The Italian baroque painter Giovanni Francesco Barbieri (1591–1666) is generally known by his nickname Guercino, which means “little squinter.” The artist’s early biographer Carlo Cesare Malvasia (1616–1693) tells us that Guercino became cross-eyed in his early childhood when he was suddenly awakened from his sleep by an extremely loud and unusual noise; his fright was so great that his right eye was permanently frozen at an angle in his eye socket.
Perhaps Guercino’s own unusual appearance, recorded in several surviving portraits, helped make him a particularly curious and sympathetic observer of odd and abnormal facial features. His drawings, rendered with spare expressive lines, reveal the artist’s extraordinary ability to observe and capture on paper both the physical deformities and the psychological states of mind of many of his contemporaries. The word caricature comes from the Italian caricatura, which means something “loaded” or “charged.” Caricatures are “loaded” as they exaggerate specific features or make odd juxtapositions that emphasize differences.
A rare album, containing twenty-three caricature drawings by Guercino and an additional seven by other artists, is among the treasures on view in the current exhibition 500 Years of Italian Master Drawings. The quarto-size volume, covered in brown leather, was bequeathed to the Art Museum by Dan Fellows Platt, Class of 1895, who had purchased it in London in 1928. Recent research has brought to light new information on the earlier provenance of the Princeton album. The volume was most likely assembled in Bologna by a local painter some decades after Guercino’s death. The still-anonymous compiler of the album inserted at the opening of the volume an ornate title page, which includes Guercino’s portrait in watercolor and a three-page introductory essay comprising a short biography of Guercino and a brief discussion about the caricature genre.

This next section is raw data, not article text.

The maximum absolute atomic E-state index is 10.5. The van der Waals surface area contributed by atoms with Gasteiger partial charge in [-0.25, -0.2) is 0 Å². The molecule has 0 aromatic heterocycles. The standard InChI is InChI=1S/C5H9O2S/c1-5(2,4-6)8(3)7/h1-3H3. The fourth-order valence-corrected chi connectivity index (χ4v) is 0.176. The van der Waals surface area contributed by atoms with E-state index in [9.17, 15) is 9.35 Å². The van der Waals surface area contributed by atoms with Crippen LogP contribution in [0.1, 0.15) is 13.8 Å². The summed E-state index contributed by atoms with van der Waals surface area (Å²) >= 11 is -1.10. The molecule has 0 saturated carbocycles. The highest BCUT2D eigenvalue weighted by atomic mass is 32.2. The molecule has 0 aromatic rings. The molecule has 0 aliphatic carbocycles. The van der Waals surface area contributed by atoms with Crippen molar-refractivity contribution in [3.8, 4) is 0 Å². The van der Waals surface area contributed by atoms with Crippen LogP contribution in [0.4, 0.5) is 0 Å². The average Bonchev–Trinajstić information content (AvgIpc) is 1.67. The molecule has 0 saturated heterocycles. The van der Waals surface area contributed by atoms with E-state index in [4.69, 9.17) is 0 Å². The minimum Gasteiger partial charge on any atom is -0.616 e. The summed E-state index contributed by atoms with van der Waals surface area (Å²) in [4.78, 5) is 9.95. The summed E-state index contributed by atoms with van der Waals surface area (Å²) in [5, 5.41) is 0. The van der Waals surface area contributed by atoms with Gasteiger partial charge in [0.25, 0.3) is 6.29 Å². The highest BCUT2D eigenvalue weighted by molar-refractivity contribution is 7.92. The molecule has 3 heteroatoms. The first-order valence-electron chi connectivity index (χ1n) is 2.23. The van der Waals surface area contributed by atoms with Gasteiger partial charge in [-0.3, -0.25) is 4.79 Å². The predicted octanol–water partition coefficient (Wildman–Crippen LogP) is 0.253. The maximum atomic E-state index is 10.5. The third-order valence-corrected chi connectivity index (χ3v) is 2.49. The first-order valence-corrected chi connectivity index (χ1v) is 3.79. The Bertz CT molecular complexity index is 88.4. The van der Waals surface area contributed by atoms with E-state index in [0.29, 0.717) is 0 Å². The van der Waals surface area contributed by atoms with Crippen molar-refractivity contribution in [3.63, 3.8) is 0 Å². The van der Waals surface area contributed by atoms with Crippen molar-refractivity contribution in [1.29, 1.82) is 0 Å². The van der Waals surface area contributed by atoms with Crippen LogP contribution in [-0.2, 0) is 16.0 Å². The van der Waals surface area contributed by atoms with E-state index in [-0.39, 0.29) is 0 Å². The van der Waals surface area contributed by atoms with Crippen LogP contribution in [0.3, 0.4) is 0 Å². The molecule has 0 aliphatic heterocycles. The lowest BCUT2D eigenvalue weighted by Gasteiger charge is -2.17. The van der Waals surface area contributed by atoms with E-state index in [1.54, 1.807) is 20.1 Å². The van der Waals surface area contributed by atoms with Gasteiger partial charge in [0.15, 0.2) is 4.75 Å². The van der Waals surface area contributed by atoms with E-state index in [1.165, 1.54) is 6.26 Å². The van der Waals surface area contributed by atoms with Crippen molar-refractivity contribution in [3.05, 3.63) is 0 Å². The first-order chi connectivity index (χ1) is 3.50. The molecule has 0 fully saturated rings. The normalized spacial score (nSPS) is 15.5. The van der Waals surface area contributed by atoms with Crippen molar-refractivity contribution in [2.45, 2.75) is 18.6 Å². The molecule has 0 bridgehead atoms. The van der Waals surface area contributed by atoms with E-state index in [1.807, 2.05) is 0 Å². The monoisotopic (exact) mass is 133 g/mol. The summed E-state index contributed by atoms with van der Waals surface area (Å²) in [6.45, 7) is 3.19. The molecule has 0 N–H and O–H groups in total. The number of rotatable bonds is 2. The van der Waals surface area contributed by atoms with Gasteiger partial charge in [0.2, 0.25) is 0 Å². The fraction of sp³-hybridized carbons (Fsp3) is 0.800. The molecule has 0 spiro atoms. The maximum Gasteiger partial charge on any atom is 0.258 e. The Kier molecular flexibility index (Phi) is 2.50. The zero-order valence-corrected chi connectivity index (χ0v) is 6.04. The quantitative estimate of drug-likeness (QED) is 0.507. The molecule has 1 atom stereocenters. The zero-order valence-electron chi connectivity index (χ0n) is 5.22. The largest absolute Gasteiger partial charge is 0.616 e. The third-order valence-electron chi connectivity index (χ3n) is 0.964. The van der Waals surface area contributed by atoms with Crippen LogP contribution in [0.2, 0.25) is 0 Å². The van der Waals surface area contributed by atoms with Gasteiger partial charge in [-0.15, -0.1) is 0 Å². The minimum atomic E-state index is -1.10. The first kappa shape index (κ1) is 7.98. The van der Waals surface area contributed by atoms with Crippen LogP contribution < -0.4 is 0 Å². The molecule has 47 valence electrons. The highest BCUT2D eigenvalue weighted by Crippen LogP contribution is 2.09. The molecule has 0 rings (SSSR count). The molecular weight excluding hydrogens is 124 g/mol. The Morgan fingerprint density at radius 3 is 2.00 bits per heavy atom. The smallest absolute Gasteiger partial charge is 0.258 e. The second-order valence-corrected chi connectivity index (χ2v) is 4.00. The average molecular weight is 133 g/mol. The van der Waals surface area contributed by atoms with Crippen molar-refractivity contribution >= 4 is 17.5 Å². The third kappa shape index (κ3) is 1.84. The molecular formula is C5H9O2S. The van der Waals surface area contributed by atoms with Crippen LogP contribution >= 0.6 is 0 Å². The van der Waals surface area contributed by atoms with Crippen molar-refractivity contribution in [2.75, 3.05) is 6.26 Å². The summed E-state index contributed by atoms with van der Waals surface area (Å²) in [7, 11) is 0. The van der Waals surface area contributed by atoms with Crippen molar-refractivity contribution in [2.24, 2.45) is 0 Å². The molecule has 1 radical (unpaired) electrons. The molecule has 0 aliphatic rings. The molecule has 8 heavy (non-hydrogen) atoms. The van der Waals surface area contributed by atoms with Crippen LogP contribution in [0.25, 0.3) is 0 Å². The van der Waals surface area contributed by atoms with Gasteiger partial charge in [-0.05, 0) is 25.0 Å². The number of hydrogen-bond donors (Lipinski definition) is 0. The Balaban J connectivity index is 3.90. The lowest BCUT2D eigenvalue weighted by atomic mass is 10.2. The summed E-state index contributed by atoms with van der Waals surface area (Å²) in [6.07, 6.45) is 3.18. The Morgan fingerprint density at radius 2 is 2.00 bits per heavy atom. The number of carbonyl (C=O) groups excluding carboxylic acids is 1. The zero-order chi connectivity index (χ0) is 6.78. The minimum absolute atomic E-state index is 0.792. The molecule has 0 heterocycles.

In the first decades of the eighteenth century the album appears to be recorded in an inventory of the vast collection of drawings and prints of Francesco Maria Niccolo Gabburri (1676–1742), a Florentine nobleman, diplomat, scholar, patron, and prominent collector. According to several handwritten notations made on the flyleaf of the album, the volume later belonged to the British painter Sir Joshua Reynolds (1723–1792).
By the time Dan Fellows Platt acquired it in London at the Saville Gallery, the volume had undergone various alterations, and several of Guercino’s caricatures had been removed. In an attempt to restore the album to its original state, Platt added seven caricature drawings executed by Guercino’s imitators or by artists from his workshop. From the time of Platt’s bequest, the album has been a highlight of the Museum’s renowned collection of Italian drawings.
Guercino’s caricatures in the Princeton album—with their extraordinary quality of execution and their intriguing historical provenance—exemplify the appeal and fascinating power that old master drawings still have for contemporary viewers.
Graduate School Class of 2012
Andrew W. Mellon Research Assistant